Attitudes to infant feeding decision-making – a mixed-methods study of Australian medical students and GP registrars

The Australian Breastfeeding Association is delighted to announce Dr Wendy Brodribb along with her supervisors Dr Tony Fallon, Dr Claire Jackson and Dr Desley Hegney, as the winner of the Mary Paton Research Award for 2009 for her paper Attitudes to infant feeding decision-making – a mixed-methods study of Australian medical students and GP registrars.

Dr Wendy Brodribb completed her medical degree in 1977 and has worked in the areas of general practice and women’s health. She became interested in lactation after the birth of her first child in 1980 and became an Australian Breastfeeding Association breastfeeding counsellor in 1983, and an International Board Certified Lactation Consultant in 1990. She edited the text Breastfeeding Management and has written a number of other papers on breastfeeding topics as well as presenting at conferences and breastfeeding courses. She lives and works in Queensland. Recently Dr Brodribb completed a PhD at the University of Queensland, part of which includes her research for this particular study.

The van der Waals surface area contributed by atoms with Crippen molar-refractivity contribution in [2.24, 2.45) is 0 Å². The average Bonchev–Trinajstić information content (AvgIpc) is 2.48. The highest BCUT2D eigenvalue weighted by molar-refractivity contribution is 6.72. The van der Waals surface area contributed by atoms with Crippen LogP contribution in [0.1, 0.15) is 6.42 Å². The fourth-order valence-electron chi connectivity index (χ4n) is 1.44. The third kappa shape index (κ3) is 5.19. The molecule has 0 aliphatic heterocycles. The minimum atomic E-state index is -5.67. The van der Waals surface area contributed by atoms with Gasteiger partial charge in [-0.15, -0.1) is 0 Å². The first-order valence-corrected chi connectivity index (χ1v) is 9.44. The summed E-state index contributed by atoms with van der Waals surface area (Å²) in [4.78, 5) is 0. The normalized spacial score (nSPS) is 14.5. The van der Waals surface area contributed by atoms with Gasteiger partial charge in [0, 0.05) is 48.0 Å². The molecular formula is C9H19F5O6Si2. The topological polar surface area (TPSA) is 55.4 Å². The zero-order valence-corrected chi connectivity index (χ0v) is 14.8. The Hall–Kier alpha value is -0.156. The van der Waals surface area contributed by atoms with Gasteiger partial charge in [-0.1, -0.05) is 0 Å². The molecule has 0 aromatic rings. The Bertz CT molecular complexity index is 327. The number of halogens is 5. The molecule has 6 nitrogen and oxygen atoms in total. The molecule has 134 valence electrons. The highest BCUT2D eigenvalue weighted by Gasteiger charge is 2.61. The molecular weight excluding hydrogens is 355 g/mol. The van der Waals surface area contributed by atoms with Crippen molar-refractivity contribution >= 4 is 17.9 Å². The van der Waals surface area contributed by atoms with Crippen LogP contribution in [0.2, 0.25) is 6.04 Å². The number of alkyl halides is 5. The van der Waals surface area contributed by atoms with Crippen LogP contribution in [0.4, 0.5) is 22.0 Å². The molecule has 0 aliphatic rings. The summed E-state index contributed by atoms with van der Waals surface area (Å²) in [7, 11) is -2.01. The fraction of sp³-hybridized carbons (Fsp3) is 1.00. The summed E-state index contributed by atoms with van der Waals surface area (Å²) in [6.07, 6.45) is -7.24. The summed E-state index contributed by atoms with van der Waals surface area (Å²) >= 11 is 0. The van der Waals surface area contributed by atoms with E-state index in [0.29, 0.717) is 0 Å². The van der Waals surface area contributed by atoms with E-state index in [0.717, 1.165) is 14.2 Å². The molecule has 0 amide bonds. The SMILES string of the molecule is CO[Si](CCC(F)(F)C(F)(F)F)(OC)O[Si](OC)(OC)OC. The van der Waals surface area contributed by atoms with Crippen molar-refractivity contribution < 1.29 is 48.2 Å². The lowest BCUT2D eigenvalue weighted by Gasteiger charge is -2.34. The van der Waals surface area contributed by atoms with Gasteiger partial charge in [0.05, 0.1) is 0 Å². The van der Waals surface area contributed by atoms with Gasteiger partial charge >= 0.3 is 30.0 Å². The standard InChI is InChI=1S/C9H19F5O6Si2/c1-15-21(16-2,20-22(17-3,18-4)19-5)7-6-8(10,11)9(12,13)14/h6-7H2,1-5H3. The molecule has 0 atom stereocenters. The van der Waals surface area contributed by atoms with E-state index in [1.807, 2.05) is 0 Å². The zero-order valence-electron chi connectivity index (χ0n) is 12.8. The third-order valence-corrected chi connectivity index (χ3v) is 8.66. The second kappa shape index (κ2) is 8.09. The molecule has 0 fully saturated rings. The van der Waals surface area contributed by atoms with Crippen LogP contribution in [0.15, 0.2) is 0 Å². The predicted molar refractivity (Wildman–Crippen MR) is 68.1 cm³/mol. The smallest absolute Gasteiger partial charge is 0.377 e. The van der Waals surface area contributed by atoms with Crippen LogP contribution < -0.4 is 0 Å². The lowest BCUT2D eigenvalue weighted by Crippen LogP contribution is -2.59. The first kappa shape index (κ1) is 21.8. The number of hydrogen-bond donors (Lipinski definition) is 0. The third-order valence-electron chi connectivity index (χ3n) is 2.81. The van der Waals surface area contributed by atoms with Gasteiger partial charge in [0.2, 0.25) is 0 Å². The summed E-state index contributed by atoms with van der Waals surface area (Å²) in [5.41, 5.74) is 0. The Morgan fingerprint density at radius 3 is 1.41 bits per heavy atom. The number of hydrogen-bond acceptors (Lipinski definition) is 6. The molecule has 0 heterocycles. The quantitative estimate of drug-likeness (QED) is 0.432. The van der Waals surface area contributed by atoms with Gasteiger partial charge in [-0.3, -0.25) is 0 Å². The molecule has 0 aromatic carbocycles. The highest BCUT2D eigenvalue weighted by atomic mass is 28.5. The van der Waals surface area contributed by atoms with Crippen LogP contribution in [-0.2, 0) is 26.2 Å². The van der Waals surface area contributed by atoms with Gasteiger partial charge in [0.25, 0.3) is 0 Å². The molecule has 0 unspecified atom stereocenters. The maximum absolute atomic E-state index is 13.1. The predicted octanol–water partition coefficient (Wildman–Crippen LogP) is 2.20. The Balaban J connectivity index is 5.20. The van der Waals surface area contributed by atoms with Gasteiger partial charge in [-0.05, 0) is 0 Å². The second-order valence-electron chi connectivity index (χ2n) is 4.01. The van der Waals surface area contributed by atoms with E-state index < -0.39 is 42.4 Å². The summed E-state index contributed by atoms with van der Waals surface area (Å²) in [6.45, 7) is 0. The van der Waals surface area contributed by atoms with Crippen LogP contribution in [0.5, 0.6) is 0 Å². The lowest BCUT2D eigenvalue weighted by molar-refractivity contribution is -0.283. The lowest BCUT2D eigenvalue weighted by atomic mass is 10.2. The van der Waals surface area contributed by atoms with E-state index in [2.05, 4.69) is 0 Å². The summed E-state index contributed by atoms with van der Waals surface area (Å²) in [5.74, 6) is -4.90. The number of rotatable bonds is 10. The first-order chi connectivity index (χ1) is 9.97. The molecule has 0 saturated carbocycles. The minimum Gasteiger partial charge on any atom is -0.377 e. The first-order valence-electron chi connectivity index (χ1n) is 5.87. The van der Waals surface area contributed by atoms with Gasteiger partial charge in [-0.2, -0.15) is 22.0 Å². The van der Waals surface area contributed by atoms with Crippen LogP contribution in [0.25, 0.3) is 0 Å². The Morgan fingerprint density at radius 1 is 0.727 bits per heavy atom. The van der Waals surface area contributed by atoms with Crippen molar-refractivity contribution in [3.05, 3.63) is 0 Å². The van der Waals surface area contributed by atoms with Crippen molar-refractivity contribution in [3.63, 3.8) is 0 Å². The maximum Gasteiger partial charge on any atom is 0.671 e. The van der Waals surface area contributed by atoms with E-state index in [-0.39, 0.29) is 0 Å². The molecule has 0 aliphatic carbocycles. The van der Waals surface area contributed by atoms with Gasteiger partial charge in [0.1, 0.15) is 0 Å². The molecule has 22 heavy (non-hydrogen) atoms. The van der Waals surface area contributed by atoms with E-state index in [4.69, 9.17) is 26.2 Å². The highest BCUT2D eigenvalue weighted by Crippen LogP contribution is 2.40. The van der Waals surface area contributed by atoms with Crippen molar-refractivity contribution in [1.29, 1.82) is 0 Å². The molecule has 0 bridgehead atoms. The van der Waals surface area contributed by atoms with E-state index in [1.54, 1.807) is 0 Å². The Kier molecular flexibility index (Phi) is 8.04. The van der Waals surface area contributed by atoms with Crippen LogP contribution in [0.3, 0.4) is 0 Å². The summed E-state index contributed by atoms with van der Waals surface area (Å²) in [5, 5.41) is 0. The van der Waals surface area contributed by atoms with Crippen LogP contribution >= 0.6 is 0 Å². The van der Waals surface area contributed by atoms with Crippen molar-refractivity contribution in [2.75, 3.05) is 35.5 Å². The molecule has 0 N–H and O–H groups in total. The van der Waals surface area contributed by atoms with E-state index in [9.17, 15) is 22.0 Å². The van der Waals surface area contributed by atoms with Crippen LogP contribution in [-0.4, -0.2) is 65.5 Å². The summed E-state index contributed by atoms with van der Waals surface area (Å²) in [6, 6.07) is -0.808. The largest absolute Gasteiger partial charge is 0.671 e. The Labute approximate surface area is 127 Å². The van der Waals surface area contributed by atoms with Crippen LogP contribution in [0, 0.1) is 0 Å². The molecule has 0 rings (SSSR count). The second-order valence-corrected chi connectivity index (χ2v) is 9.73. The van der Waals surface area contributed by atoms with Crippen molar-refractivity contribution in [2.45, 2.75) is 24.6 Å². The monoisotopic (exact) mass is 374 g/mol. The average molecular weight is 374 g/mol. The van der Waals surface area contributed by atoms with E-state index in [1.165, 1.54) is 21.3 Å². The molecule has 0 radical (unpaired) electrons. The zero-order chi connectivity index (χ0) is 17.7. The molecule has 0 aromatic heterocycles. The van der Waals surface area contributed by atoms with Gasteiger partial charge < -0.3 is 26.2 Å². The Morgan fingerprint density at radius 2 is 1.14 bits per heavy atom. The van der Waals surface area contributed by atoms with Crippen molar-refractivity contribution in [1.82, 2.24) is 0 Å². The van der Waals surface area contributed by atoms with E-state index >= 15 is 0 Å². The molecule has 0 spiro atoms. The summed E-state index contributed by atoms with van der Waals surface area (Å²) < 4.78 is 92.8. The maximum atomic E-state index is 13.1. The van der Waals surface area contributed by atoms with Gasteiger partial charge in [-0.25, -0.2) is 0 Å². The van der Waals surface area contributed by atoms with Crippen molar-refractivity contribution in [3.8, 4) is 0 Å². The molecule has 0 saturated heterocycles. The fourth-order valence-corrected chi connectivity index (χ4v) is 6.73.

In her winning paper, Dr Brodribb acknowledges that breastfeeding is an important public health issue, and considers that whilst medical practitioners can have a significant impact on breastfeeding initiation and duration, there are few studies investigating their views regarding women’s infant feeding decisions. Dr Brodribb’s mixed-methods study employed qualitative (focus groups and interviews) and quantitative (questionnaire) data collection techniques to investigate the attitudes and views of Australian medical students and GP registrars about infant feeding decision-making.

Three approaches to infant feeding decisions: ‘the moral choice’ (women were expected to breastfeed); ‘the free choice’ (doctors should not influence a woman’s decision); and ‘the equal choice’ (the outcome of the decision was unimportant) were evident. Participants were uncertain about differences between formula-feeding and breastfeeding outcomes, and there was some concern that advising a mother to breastfeed may lead to maternal feelings of guilt and failure. These findings, the first in an Australian setting, provide a foundation on which to base further educational interventions for medical practitioners.

The Mary Paton Research Award for the best original paper on breastfeeding is a bi-annual event, attracting a $2,000 prize, kindly sponsored by the College of Lactation Consultants Victoria .

The award was established to honour Mary Paton the founder of the Australian Breastfeeding Association formerly the Nursing Mothers Association of Australia

Congratulations once again to Dr Wendy Brodribb, on the excellence of her research. We look forward to publishing this study for Breastfeeding Review in March 2010!

Access Dr Brodribb’s paper here